Blogpost, self-reliance

The Caboose of Your Choices

At one point in history, the caboose was a standard part of a train. It served many functions. It was used as lookout point for identifying issues with the cars being towed by the engine. The caboose was also where the crew of the train tended to live. As train technology improved, the caboose was deemed unnecessary and discarded. Although technology made the actual caboose irrelevant, it is possible that it makes our life caboose much more relevant. Allow me to explain.

If you picture your life as a train heading down a track, there are splits in the track everywhere. From moment to moment, you are presented with choices of which direction to go. Some choices you labor over as you see them approach. Others you’ve made so often, you don’t even view them as choices anymore. You just staying on that track. All of those decision are made at the front end based on what you, the engineer, see coming up. In a modern context, things come up fast because the world is moving at an alarming pace. So it is no wonder that as we are moving forward we forget that we live in the caboose.

We forget the fact that when things slow down and the place where we live catches up, those momentary choices may have us in a really bad spot. The choices, that only took an instant, deteriorate as soon as the engine passes by and leave the caboose living in a desert of poor consequences. It’s easy to beat yourself up when the caboose comes along but you need to get the message up to the engine “Remember we’re back here!” I say ‘we’ because there are so many parts of your life living in the caboose: health, relationships, finances, self esteem, etc. So what do you do?

  • Make a plan – decide where it is that you want your caboose to end up and spend most of its days, WRITE IT DOWN!
  • Follow the routes – someone else has done this thing before, follow their procedure
  • Keep that plan in mind – keep the plan somewhere that you will see it often, build habits into your life that perpetuate the plan
  • Stay on track – (pun intended) you know you better than anyone, build processes into your life or take things out that make it more likely that you’ll reach your destination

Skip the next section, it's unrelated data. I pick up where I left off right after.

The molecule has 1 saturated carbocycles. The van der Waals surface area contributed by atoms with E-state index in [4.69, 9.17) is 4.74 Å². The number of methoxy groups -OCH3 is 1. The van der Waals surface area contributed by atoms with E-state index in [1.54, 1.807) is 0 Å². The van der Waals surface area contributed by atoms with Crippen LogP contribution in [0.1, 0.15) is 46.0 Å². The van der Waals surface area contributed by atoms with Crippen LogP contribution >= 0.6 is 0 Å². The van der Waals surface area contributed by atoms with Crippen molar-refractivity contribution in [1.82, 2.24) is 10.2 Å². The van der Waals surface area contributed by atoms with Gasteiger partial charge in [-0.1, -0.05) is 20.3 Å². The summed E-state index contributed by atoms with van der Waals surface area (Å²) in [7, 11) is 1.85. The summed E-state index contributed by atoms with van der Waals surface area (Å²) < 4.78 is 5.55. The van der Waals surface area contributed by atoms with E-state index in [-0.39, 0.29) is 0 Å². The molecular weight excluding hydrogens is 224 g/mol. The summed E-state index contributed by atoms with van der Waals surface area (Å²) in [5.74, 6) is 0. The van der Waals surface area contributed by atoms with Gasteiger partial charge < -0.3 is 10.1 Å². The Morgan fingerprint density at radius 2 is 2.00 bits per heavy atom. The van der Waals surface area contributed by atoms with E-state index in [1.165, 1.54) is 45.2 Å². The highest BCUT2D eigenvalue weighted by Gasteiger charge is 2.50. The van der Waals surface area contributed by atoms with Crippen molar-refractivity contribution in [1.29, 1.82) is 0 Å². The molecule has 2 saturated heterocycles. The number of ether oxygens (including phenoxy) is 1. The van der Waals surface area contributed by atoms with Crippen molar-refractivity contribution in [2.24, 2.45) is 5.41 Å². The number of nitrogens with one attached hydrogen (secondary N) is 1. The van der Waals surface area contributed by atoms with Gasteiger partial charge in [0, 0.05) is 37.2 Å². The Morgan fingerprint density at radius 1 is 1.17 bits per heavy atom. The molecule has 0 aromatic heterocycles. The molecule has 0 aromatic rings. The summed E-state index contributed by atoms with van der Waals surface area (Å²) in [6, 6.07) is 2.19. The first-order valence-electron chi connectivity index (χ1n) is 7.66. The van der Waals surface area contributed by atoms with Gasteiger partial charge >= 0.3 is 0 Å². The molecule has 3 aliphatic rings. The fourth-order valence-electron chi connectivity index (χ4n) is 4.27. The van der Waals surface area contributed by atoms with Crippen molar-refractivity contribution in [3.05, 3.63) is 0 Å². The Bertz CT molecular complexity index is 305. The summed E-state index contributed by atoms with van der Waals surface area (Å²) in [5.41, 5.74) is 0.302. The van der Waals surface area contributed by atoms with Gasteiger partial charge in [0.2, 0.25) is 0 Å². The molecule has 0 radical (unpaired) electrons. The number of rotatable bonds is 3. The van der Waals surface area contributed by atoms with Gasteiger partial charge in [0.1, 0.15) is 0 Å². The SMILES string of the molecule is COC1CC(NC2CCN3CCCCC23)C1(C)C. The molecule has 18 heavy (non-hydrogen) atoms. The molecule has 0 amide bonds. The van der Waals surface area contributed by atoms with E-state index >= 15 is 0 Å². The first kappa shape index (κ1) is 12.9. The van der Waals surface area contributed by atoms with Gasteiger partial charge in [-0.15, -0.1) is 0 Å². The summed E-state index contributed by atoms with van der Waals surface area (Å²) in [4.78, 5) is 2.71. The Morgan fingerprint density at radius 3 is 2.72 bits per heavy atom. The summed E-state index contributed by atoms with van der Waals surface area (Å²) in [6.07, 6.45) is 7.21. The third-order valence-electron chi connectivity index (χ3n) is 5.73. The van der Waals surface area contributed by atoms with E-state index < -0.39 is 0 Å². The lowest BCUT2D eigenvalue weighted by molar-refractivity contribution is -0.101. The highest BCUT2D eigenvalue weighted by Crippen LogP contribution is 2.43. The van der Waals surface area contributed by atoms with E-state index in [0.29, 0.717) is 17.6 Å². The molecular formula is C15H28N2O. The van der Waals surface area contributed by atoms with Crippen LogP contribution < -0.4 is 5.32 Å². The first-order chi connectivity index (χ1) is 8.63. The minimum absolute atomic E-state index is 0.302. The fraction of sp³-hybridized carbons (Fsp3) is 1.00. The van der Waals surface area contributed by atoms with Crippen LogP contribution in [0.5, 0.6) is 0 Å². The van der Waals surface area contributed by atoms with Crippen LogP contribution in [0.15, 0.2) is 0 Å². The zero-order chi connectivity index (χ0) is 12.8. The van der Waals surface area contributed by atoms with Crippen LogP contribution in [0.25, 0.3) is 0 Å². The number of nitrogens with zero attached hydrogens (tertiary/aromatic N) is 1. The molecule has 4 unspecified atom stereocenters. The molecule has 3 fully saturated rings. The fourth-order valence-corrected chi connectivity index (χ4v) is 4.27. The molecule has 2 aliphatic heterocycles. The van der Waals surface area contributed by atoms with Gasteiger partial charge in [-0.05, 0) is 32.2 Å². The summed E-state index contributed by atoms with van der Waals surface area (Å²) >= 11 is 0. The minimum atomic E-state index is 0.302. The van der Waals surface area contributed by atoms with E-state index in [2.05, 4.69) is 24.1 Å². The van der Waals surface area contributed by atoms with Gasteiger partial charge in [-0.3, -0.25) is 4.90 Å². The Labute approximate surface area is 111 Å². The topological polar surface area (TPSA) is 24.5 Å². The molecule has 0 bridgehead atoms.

It’s easy to look at the world and say “there are no tracks”. So you feel like you’re at the mercy of the world. You’re absolutely right! There are no tracks if you don’t lay any but as I said at the beginning, there are some decisions in your life that ceased to be decisions a long time ago. In the future, you want those new habits to be the things that you don’t consider anymore.

This entire post sprung out of a thought that I had while listening to an Impact Theory interview with Trevor Moawad. The interview is amazing and I loved so many parts of it that I’ve listened to it at least ten times already. However I disagreed with his statement about choice being an illusion. I believe that we have the ability to choose but those choices get followed up by a full train that endure the consequences.

STAY ON TRACK PEOPLE!

Pete

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5 Ways to Win at the United Soccer Coaches Convention

It’s that time of year again where I make my trip to whatever city is hosting the United Soccer Coaches (former NSCAA) Convention.  It is great to spend 4-5 days talking, thinking and learning about soccer.  If this is your first time or you’ve never gone, here are some ideas on how to get the most out of the Convention.

  1. Decide – There’s more than enough going on at the Convention for just about any soccer coach/fan.  Deciding what it is that you want to get out of the Convention will get you much closer to achieving that goal.  It’s fine to spend some time wandering around the exhibit hall but it shouldn’t be your only activity.  Decide on some presenter that you want to see, Bill Beswick is one of my favorites.  Decide on the concepts that would really help your team, club or players.
  2. Don’t be afraid to be a paratrooper – This is my term for showing up to a session and deciding quickly that that topic, presenter or material is not what you were looking for.  Don’t be afraid to move on to another session.  There’s more than enough going on that you can have two or even three worthy sessions in each time slot.  So plan ahead.
  3. Engage – There are thousands of people here with the same passion as you.  The possibility for common ground is immense.  Although it may be more comfortable to only talk to the people that you came with, you’ll probably find that engaging with new people creates new possibilities.  This does not mean stalk Thierry Henry to pick his brain about how to fix your U9 girls team’s finishing problem.  There are more than enough people here who would be eager to talk to you about it though.  So step out of your shell.
  4. Get out of your lane – There are so many facets to this sport on display over the next few days.  Sticking to your own area is a great way to leave with the exact knowledge that you had upon your arrival.  Make a concerted effort to learn about something outside of your personal “wheel house”.  I once attended a panel discussion on club finances.  It gave me an insight into the work that my club’s treasurer was doing and helped us to prepare for some future financial concerns.